Economic knowledge and understanding aid environmental transitions
Inaugural address by Professor Herman Vollebergh
PERSBERICHT 27 september 2018 - Environmental concerns loom larger than ever before. While the Paris Agreement evinces an ambitious challenge, politicians are struggling to press ahead and in the Netherlands, too, it remains to be seen whether this climate agreement initiates the great leap forwards. At the same time, criticism of the science of economics is rising, fueled by Kate Raworth’s advocacy of ‘doughnut economics’. She argues that economists have next to nothing to say about the structural social changes deemed necessary, ‘transitions’, given their preoccupation with non-existing rational people in a too limited linear world.
In his inaugural address ‘Haasje over? Instrumentering van transities: van uitdaging naar uitvoering’ [Leapfrog? Engineering Transitions: From Challenge to Execution] on September 28, Professor Herman Vollebergh will explain that in the face of such great challenges there is in fact a great deal to learn from economists.
Transitions are society-wide, fundamental, and related changes in technology, organizations, institutions, and culture. In the case of climate and environmental issues in a broader sense, these changes ultimately result in consumption and production processes that are much ‘greener’. The central question in Vollebergh’s inaugural address is: How can we persuade society to make consistent use of the opportunities to emit fewer greenhouse gases and to be considerably more economical with natural resources and to use radical innovations in the process? In other words: How do we get this ‘green frog’ to take the leap? In his inaugural address, Vollebergh will apply this challenge to the potential engineering of the future Climate Agreement in the Netherlands and he will also show what we can learn from the science of economics.
Climate Agreement and the science of economics
The question how the frog can be made to take the leap essentially concerns transition management and more specifically the question how transitions can be engineered. Using six propositions, Vollebergh explains what the science of economics can teach us about engineering transitions. For example, he asserts that major transitions require system-wide environmental costing to counteract the current system failure: for ungreen activities the full cost must be charged, while green activities must be given additional support. He also believes that bringing about the transition inevitably requires firm government intervention. For the Netherlands this implies a minimum price in the European emissions trading system and, even more important, improved application of the ‘polluter pays’ principle in environmental taxation. This will also resolve the distribution issue, as households currently carry a disproportionately large share of the energy transition burden.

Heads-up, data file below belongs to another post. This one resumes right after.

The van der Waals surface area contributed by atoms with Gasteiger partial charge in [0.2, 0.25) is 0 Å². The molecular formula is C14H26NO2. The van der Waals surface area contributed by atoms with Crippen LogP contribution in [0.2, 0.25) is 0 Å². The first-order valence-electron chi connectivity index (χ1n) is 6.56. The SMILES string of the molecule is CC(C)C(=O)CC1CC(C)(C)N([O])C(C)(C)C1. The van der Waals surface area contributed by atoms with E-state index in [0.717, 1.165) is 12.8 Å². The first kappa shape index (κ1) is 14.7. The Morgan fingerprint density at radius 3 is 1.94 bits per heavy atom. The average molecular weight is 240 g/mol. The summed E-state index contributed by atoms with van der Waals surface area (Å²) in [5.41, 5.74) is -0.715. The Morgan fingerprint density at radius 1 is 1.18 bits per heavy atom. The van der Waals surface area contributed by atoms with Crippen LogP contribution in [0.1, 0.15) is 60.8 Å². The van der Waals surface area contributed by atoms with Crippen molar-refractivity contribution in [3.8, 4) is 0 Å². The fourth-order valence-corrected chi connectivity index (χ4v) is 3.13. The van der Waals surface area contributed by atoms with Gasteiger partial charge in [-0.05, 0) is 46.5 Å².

Reasoning along these lines, Vollebergh insists that economic knowledge and understanding constitute a rich source that can be used to understand the underlying structures of our society, and he shows how policy measures can best be deployed to serve and secure public environmental interests.
Following his affiliation to Erasmus University Rotterdam, Herman Vollebergh (1961) has worked at PBL Netherlands Environmental Assessment Agency since 2007. Between 1980 and 1986, he studied Economics and Sociology at Tilburg University. In 1999, he earned a PhD at Erasmus University Rotterdam with a thesis on the principles of economics and their relation with environmental issues. Since June 1, 2016, he has held an endowed chair in Economics and Environmental Policy at the Tilburg School of Economics and Management. This professorship is hosted at the Tilburg Sustainability Center.